Key nations of the "Friends of Syria" group met in New York Friday to strategize, once again, on how to give more help to the Syrian opposition. Secretary of State Hillary Clinton announced another $15 million in aid, for a total of almost $45 million, for what she called the "unarmed opposition."
By Michael Martinez
Israeli Prime Minister Benjamin Netanyahu exhorted the United Nations General Assembly on Thursday to draw "a clear red line" to stop Iran from developing nuclear weapons.
In a theatrical gesture, Netanyahu held up a cartoon-like drawing of a spherical bomb and drew a red line below the fuse, "before Iran completes the second stage of nuclear enrichment to make a bomb," he said.
"It's not a question of whether Iran will get the bomb. The question is at what stage can we stop Iran from getting the bomb," said Netanyahu, who also accused Iran of aggression.
"I ask, given this record of Iranian aggression without nuclear weapons, just imagine Iranian aggression with nuclear weapons," the Israeli prime minister said. "Who among you would feel safe in the Middle East? Who would be safe in Europe? Who would be safe in America? Who would be safe anywhere?"
By David Ariosto
Iranian President Mahmoud Ahmadinejad said his nation was committed to peace and accused world powers of double standards in pursuing an arms race, as he took to the stage Wednesday at the United Nations General Assembly.
His address on day two of the general debate was widely expected to prove contentious, given the Iranian leader's history of controversial statements, but he made no mention of Israel.
At times, his remarks seemed almost conciliatory.
Speaking from the assembly's iconic green marble podium, Ahmadinejad told delegates that Iran has a "global vision and welcomes any effort intended to provide and promote peace, stability and tranquility" in the world.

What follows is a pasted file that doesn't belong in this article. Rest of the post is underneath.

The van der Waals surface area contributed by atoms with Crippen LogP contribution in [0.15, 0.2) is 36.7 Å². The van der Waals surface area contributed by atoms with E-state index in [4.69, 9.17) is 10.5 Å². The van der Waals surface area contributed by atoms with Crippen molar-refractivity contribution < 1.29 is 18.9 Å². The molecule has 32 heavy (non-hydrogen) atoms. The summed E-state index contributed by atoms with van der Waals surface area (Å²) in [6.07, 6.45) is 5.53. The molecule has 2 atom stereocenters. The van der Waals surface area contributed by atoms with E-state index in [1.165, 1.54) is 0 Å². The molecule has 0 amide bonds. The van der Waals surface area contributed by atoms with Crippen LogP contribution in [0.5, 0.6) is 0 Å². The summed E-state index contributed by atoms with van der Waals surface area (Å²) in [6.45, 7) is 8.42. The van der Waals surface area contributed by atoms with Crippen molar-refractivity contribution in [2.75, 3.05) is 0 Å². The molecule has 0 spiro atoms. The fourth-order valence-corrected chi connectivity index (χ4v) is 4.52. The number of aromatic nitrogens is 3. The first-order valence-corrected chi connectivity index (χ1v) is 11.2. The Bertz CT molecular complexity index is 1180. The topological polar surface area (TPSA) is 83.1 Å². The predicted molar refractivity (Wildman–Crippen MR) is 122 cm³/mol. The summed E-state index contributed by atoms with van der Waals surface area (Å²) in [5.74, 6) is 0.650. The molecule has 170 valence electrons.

However, an "arms race and intimidation by nuclear weapons and weapons of mass destruction by the hegemonic powers have become prevalent," he said, and Iran finds itself under threat from world powers seeking to impose their views.
"Continued threat by the uncivilized Zionists to resort to military action against our great nation is a clear example of this bitter reality," he said. "A state of mistrust has cast its shadow on the international relations, while there is no trusted or just authority to help resolve world conflicts."
It was the Iranian president's eighth and final address to the assembly, with his final term in office coming to an end next year.
As Ahmadinejad spoke, the place set aside for the U.S. delegation was empty. The Canadian delegation also did not attend the speech, and Israel's representatives were absent in observance of Yom Kippur.
By Joe Vaccarello
World leaders flock to the United Nations this week for the 67th annual session of the General Assembly.
The general debate is expected to draw participation from 116 heads of state and government leaders. Foreign ministers and other government representatives will fill out the rest of the attendance roster of the 193-member world body.